Eid al Adha began yesterday, marking the end of the annual Hajj, or pilgrimage, to Mecca. In this excerpt from Eboo Patel's acclaimed memoir, Acts of Faith, Patel shares a story of pilgrimage, cultural and religious diversity, and compromise from the life of the Prophet.
We humans know violence well. It is a part of each of us. It is precisely the reason I was drawn to religion in the first place. Somehow, the religious people I admired overcame the human desire to hurt others. Tibetan Buddhist masters talked about their struggle to love their Chinese tormentors. Mahatma Gandhi spent his time in a South African prison making sandals for his jailer. Pope John Paul II met with the man who tried to assassinate him, and forgave him.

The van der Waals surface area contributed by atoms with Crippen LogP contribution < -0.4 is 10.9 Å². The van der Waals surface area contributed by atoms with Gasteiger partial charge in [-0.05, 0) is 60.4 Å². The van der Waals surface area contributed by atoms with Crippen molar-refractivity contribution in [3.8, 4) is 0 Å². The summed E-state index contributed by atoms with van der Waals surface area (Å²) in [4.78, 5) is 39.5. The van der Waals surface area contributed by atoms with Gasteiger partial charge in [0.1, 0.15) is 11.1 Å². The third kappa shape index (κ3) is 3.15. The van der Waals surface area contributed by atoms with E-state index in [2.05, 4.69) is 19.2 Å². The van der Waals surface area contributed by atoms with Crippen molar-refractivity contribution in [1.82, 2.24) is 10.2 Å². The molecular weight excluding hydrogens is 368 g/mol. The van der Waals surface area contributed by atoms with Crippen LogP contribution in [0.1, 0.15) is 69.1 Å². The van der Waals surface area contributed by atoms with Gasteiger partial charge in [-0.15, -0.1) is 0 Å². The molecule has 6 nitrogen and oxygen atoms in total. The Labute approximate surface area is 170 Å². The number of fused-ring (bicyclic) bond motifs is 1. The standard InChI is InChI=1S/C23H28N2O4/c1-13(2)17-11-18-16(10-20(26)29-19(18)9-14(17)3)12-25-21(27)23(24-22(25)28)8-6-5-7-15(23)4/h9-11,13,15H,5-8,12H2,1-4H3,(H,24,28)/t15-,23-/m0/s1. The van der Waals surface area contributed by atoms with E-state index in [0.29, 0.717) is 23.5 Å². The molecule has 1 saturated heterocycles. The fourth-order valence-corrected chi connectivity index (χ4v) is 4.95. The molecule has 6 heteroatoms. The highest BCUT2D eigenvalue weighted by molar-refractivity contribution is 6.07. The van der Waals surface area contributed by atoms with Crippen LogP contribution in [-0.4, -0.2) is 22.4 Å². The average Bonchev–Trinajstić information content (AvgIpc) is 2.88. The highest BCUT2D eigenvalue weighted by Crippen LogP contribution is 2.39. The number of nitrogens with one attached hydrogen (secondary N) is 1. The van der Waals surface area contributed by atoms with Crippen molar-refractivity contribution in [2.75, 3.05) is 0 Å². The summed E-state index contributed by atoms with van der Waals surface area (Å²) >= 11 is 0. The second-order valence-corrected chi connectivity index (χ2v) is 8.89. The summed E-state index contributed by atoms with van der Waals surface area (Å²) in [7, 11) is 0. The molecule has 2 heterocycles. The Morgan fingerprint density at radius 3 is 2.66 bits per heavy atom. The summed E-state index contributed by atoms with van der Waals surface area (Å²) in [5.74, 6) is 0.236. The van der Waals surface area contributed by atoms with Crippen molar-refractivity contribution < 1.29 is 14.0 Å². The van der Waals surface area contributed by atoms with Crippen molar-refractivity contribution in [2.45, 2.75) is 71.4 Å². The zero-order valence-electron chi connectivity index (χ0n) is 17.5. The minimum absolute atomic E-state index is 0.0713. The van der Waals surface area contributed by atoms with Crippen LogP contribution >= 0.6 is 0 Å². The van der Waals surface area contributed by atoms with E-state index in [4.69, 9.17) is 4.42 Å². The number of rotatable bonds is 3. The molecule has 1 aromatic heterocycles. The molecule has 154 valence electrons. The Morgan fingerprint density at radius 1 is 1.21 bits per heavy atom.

Dorothy Day once said that she created the Catholic Worker because she wanted a place where people could be better. It was one ofthe key reasons I spent so much time there as a college student. I wanted to overcome those parts of me that would tackle somebody from behind. I wanted to be good.
It was in Islam that I found the clearest articulation of this inner struggle. The story goes like this: As a victorious Muslim army was celebrating its triumph in battle, the Prophet Muhammad told the men they had won only the “lesser jihad.” Now, he said, they had to mov eon to the “greater jihad”—the jihad al-nafs, the struggle against their lower selves. The first time I read that, I felt as if the Prophet was speaking directly to me, as if he could see the thousands of times in my life that my lower self had won, as if he was personally returning Islam to my consciousness.